March 12, 2018 07:19 PM
News10NBC has uncovered information that the state agency investigating Rochester Judge Leticia Astacio got a record number of complaints last year and News10NBC asked the head of the agency if that's why it's taking so long to complete cases.
In 2017, the New York State Commission on Judicial Conduct got 2,143 complaints against New York State judges.
I reached the Commission's administrator by phone.
Brean: “Does the judicial commission have to do at least some work on every single complaint that comes in?”
Robert Tembeckjian, NYS Commission on Judicial Conduct: “Yes, every single complaint that comes in gets analyzed.”
Of those complaints 2,143 complaints, the Commission started 605 preliminary inquiries. Out of those it started 148 full investigations.
Brean: “Is that a factor in why it can take some cases so long to get done?”
Robert Tembeckjian, NYS Commission on Judicial Conduct: “Yes, that is one factor. 605 preliminary inquiries and the 148 new full-fledged investigations combined was also a record this year.”
The Commission started investigating Judge Leticia Astacio sometime after her DWI conviction in the summer of 2016. At a state budget hearing in January, Commission Administrator Tembeckjian was asked about Judge Astacio. He blamed the length of cases in part on the fact that the Commission hasn't had a budget increase in 10 years.
"A case such as the one you mentioned (Judge Astacio)," Tembeckjian told state lawmakers, "might have been disposed of six months ago if we had the resources commensurate with our responsibility."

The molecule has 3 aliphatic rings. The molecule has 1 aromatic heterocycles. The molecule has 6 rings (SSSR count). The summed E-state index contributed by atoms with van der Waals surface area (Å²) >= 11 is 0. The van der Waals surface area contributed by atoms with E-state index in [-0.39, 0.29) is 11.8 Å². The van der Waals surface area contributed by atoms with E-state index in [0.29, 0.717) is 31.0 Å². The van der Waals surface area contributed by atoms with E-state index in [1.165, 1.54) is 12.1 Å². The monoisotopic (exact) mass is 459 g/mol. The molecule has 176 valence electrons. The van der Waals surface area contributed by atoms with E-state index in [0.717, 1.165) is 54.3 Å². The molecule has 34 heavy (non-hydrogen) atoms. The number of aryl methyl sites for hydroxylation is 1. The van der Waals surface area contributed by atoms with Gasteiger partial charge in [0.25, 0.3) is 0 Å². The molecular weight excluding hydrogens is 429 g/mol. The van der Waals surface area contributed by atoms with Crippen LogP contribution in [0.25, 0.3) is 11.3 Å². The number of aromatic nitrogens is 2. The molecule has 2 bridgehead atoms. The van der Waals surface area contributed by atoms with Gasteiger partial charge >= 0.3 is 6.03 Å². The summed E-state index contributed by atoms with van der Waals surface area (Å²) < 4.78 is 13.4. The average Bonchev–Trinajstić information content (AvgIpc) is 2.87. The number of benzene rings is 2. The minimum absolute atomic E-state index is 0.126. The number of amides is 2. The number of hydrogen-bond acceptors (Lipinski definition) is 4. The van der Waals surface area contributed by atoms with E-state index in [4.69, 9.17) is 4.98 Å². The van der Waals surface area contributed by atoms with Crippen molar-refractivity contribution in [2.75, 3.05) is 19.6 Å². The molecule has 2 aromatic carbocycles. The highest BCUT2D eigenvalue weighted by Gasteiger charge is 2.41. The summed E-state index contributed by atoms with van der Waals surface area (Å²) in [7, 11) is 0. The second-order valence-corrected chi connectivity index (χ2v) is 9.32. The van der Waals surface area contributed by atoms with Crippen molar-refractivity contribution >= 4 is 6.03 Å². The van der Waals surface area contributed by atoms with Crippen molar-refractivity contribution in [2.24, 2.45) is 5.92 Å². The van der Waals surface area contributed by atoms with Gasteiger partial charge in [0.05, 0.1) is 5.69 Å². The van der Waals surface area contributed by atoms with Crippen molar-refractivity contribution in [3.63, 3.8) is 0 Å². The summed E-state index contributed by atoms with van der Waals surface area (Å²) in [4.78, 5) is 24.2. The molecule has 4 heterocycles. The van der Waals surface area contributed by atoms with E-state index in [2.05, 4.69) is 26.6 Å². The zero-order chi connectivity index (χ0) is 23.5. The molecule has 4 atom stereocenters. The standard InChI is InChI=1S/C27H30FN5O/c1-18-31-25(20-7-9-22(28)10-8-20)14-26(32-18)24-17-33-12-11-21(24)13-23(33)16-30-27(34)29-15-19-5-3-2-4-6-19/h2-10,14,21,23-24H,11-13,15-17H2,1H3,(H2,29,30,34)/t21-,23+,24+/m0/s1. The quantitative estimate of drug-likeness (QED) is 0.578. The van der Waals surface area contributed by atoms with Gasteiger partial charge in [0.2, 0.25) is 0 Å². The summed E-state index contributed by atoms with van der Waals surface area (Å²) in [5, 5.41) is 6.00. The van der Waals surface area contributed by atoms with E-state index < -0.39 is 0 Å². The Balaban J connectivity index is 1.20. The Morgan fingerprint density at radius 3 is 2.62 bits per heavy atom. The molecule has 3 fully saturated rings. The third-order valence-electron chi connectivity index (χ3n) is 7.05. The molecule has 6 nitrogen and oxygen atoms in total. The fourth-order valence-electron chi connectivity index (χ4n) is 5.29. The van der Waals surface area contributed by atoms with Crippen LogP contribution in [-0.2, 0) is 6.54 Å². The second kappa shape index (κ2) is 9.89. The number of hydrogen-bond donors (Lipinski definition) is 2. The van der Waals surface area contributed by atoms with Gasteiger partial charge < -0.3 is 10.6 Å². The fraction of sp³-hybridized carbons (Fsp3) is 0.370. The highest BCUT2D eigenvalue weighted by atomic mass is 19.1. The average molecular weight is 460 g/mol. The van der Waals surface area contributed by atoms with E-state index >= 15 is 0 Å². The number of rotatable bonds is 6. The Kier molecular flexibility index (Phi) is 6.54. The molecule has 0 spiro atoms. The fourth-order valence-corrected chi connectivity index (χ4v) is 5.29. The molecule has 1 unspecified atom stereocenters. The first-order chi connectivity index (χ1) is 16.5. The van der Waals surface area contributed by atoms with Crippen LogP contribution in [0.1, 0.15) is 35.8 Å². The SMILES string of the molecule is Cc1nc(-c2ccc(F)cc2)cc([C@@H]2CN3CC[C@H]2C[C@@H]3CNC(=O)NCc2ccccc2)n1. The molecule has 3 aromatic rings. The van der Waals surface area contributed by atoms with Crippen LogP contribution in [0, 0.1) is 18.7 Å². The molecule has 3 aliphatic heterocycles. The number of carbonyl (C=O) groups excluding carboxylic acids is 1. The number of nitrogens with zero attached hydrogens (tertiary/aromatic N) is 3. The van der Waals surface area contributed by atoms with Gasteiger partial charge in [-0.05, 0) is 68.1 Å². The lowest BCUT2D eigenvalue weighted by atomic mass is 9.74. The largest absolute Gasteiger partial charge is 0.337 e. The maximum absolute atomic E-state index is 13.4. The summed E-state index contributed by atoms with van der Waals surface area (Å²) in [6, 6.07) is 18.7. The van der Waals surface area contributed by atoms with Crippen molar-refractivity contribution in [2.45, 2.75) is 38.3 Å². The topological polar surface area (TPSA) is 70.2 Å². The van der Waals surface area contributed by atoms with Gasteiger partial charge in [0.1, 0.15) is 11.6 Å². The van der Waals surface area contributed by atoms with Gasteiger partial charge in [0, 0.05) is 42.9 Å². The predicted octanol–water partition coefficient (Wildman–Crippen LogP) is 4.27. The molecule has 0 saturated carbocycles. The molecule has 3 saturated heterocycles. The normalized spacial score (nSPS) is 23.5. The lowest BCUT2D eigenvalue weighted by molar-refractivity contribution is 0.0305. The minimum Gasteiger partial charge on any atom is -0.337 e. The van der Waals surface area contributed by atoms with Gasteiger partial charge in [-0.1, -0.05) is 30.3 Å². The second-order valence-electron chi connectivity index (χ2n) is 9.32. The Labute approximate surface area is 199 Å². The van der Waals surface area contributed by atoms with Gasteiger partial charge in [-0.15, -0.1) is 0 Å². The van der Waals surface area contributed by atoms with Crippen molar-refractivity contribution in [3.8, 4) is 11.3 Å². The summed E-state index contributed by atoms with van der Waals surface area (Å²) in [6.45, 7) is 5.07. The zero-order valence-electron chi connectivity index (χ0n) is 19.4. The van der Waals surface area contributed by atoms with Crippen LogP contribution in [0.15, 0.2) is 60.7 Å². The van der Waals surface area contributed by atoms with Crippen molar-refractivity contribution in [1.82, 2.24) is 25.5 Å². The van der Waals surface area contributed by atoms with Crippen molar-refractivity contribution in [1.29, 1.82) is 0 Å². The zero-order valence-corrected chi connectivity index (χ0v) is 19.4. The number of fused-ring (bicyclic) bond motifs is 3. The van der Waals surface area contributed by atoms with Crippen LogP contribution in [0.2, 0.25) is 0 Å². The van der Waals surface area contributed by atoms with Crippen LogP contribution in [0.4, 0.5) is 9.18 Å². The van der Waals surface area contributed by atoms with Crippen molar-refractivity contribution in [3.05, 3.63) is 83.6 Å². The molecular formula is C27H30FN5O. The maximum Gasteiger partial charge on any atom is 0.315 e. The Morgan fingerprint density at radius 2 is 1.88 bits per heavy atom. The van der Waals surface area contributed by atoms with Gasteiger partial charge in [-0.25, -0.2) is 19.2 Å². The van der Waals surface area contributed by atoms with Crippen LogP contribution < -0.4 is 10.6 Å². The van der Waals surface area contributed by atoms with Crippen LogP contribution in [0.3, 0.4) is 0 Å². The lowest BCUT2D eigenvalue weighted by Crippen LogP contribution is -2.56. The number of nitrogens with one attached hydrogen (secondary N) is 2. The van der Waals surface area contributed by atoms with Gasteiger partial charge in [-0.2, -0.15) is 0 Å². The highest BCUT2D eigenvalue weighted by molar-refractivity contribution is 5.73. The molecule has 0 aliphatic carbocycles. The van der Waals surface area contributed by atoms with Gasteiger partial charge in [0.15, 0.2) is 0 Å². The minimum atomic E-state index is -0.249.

Brean: “What can you tell our viewers about what's going to happen with that investigation?”
Robert Tembeckjian, NYS Commission on Judicial Conduct: “I'm afraid that I can't say anything about that.”
State law says all Commission cases are confidential.
Because of the decade long budget freeze, Tembeckjian says the Commission's staff has been cut 20 percent. I covered Tembeckjian in January when he asked state lawmakers for more money.
Robert Tembeckjian, NYS Commission on Judicial Conduct: “Your reporting has made a significant difference because I have heard from the staffs of key legislators that this is on their radar in a way it hasn't been before and that's in large part due to the public attention that was drawn to the subject by your reporting.”
Judge Astacio was elected to Rochester City Court in 2012. Her term expires in 2024.
She was directed to return to work at the Hall of Justice two weeks ago after being absent for six months. Astacio reported to work one morning. We asked Administrative Judge Craig Doran if she reported to work any other day. When News10NBC receives a response, we will report it.
Created: March 12, 2018 07:19 PM
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